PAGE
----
After the 2019 rollercoaster filled with natural disasters as well as governments all over the world driving nations into the ground, the world was waiting with optimism to start afresh in 2020.
People entered the new decade with anticipation and excitement.
But 2020 had other plans and the possibility of WW3 in only the first week of the year really set the tone for what the rest of the year had left in store for humanity.
You must be thinking, “Surely, the threat of another World War has to be the scariest thing to have happened this year.”
So did we and yet, 2020 somehow managed to top that while also doing damages on a smaller scale.
How is any of this relevant to memes?
Because memes are one of the biggest reasons why millennials and Gen Z kids on the internet have been able to cope with how this year is going.
Regardless of whether or not we’re affected by it directly, constantly seeing posts about these disasters can be extremely distressing — especially since this generation is next in line to be in positions of power and will have to deal with these crises and the long-term after-effects that follow.
Throughout history, humor has played the role of a shared release in the darkest of times. The element of relatability that memes possess is helping the people of the internet get through these disasters.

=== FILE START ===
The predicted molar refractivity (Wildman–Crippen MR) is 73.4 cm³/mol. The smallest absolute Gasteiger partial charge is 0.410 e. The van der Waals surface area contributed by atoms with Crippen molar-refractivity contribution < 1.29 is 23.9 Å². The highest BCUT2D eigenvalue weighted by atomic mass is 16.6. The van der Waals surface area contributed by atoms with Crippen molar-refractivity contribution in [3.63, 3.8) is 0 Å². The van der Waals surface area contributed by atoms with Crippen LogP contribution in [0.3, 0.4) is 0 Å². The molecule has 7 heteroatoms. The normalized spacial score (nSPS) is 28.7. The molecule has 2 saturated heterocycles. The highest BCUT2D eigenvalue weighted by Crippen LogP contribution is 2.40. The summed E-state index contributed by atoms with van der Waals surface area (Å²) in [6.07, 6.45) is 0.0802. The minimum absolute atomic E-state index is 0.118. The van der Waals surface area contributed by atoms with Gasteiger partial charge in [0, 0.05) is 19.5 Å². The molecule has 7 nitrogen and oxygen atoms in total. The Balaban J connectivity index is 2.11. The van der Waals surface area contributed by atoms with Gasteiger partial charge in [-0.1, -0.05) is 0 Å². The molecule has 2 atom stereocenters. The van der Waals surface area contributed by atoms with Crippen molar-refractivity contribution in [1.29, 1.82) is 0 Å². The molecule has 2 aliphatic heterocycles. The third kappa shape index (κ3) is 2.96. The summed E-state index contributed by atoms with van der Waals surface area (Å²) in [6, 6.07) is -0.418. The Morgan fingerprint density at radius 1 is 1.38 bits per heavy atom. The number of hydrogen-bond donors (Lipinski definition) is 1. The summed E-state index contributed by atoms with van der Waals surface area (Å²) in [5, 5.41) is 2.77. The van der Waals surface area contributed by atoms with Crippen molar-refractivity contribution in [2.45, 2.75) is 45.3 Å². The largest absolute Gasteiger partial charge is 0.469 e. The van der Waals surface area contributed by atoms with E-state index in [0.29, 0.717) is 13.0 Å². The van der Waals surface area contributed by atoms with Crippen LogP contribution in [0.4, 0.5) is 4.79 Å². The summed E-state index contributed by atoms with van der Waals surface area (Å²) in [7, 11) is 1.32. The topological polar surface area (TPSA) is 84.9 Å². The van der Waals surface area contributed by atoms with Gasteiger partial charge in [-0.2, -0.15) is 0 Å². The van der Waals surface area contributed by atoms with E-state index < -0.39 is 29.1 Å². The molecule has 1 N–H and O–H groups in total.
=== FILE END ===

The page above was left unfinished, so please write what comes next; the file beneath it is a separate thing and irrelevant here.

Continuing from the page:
The idea of making jokes about situations like these may not seem appropriate but the purpose of these memes is not to erase the gravity of these tragedies. Rather, it’s about bringing them to light in a humorous way.
Also, memes are extremely accessible.
And it’s much easier to educate people and spread a word about current happenings when they’re laughing.
For example, when the continent was (quite literally) burning, the Prime Minister of Australia decided to take a trip to Hawaii and teens decided to raise awareness about the inefficiency and ignorance of the governmental system in Australia by posting TikToks mocking him. The TikToks went viral because they brought to light this issue in a humorous manner.
With everyone being forced to stay indoors, the memes about the cursed year cancelling everyone’s plans are one of the most famous meme templates doing the rounds.
Netflix and Zomato surely recognize the gravity of the situation!
At the end, before concluding this 2020 disaster-meme list, we just have one thing to say:
Right now, people are spending more time on social media consuming memes, than ever.
So even though the year is cursed, there has probably never been a better time for brands to explore what Meme Marketing can bring on the table.
For more on Memes and Marketing – read out WTF is Meme Marketing
Article written by Yusra Ahmed